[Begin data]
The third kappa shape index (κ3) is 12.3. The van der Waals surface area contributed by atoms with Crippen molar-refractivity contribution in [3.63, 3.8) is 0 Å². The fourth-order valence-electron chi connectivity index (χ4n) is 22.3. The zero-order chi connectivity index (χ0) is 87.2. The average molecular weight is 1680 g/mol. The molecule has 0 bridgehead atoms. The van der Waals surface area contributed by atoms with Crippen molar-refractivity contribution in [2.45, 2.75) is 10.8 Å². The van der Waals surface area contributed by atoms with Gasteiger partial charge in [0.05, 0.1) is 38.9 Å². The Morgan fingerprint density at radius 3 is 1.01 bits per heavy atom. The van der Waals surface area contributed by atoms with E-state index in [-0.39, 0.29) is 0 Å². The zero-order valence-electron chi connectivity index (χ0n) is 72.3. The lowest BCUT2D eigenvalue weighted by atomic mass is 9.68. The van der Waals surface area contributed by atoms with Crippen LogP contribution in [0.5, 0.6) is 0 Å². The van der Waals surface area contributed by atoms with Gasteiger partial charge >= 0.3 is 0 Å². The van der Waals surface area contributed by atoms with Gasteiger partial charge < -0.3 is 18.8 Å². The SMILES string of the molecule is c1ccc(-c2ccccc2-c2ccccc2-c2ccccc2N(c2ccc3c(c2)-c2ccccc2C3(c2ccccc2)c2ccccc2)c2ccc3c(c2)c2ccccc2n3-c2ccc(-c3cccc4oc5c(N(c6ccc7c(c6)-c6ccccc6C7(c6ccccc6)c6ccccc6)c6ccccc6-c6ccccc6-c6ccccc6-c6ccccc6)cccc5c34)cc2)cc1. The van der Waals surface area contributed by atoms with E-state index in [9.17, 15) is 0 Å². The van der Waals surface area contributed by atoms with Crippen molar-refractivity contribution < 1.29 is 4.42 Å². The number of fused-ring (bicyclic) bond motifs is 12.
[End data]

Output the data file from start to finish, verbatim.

The third kappa shape index (κ3) is 12.3. The van der Waals surface area contributed by atoms with Crippen molar-refractivity contribution in [3.63, 3.8) is 0 Å². The fourth-order valence-electron chi connectivity index (χ4n) is 22.3. The zero-order chi connectivity index (χ0) is 87.2. The average molecular weight is 1680 g/mol. The molecule has 0 bridgehead atoms. The van der Waals surface area contributed by atoms with Crippen molar-refractivity contribution in [2.45, 2.75) is 10.8 Å². The van der Waals surface area contributed by atoms with Gasteiger partial charge in [0.05, 0.1) is 38.9 Å². The Morgan fingerprint density at radius 3 is 1.01 bits per heavy atom. The van der Waals surface area contributed by atoms with E-state index in [-0.39, 0.29) is 0 Å². The zero-order valence-electron chi connectivity index (χ0n) is 72.3. The lowest BCUT2D eigenvalue weighted by atomic mass is 9.68. The van der Waals surface area contributed by atoms with Crippen LogP contribution in [0.5, 0.6) is 0 Å². The van der Waals surface area contributed by atoms with Gasteiger partial charge >= 0.3 is 0 Å². The van der Waals surface area contributed by atoms with Gasteiger partial charge < -0.3 is 18.8 Å². The SMILES string of the molecule is c1ccc(-c2ccccc2-c2ccccc2-c2ccccc2N(c2ccc3c(c2)-c2ccccc2C3(c2ccccc2)c2ccccc2)c2ccc3c(c2)c2ccccc2n3-c2ccc(-c3cccc4oc5c(N(c6ccc7c(c6)-c6ccccc6C7(c6ccccc6)c6ccccc6)c6ccccc6-c6ccccc6-c6ccccc6-c6ccccc6)cccc5c34)cc2)cc1. The van der Waals surface area contributed by atoms with E-state index in [9.17, 15) is 0 Å². The van der Waals surface area contributed by atoms with Crippen molar-refractivity contribution < 1.29 is 4.42 Å². The number of fused-ring (bicyclic) bond motifs is 12.